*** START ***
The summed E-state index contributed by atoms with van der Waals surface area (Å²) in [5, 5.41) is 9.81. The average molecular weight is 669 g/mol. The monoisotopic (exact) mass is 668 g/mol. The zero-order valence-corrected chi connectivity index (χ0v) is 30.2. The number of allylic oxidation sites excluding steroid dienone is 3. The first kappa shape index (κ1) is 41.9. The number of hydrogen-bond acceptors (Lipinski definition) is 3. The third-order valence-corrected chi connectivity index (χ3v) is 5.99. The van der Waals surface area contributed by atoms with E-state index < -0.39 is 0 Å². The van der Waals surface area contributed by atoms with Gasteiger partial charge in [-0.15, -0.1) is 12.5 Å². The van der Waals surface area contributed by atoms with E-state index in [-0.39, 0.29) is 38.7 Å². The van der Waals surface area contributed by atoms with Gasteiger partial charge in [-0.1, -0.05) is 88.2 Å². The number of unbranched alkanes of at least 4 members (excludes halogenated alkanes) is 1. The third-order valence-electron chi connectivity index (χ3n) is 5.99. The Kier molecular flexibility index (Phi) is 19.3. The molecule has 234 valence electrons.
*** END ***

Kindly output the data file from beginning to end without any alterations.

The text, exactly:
The summed E-state index contributed by atoms with van der Waals surface area (Å²) in [5, 5.41) is 9.81. The average molecular weight is 669 g/mol. The monoisotopic (exact) mass is 668 g/mol. The zero-order valence-corrected chi connectivity index (χ0v) is 30.2. The number of allylic oxidation sites excluding steroid dienone is 3. The first kappa shape index (κ1) is 41.9. The number of hydrogen-bond acceptors (Lipinski definition) is 3. The third-order valence-corrected chi connectivity index (χ3v) is 5.99. The van der Waals surface area contributed by atoms with E-state index < -0.39 is 0 Å². The van der Waals surface area contributed by atoms with Gasteiger partial charge in [-0.15, -0.1) is 12.5 Å². The van der Waals surface area contributed by atoms with E-state index in [-0.39, 0.29) is 38.7 Å². The van der Waals surface area contributed by atoms with Gasteiger partial charge in [-0.1, -0.05) is 88.2 Å². The number of unbranched alkanes of at least 4 members (excludes halogenated alkanes) is 1. The third-order valence-electron chi connectivity index (χ3n) is 5.99. The Kier molecular flexibility index (Phi) is 19.3. The molecule has 234 valence electrons.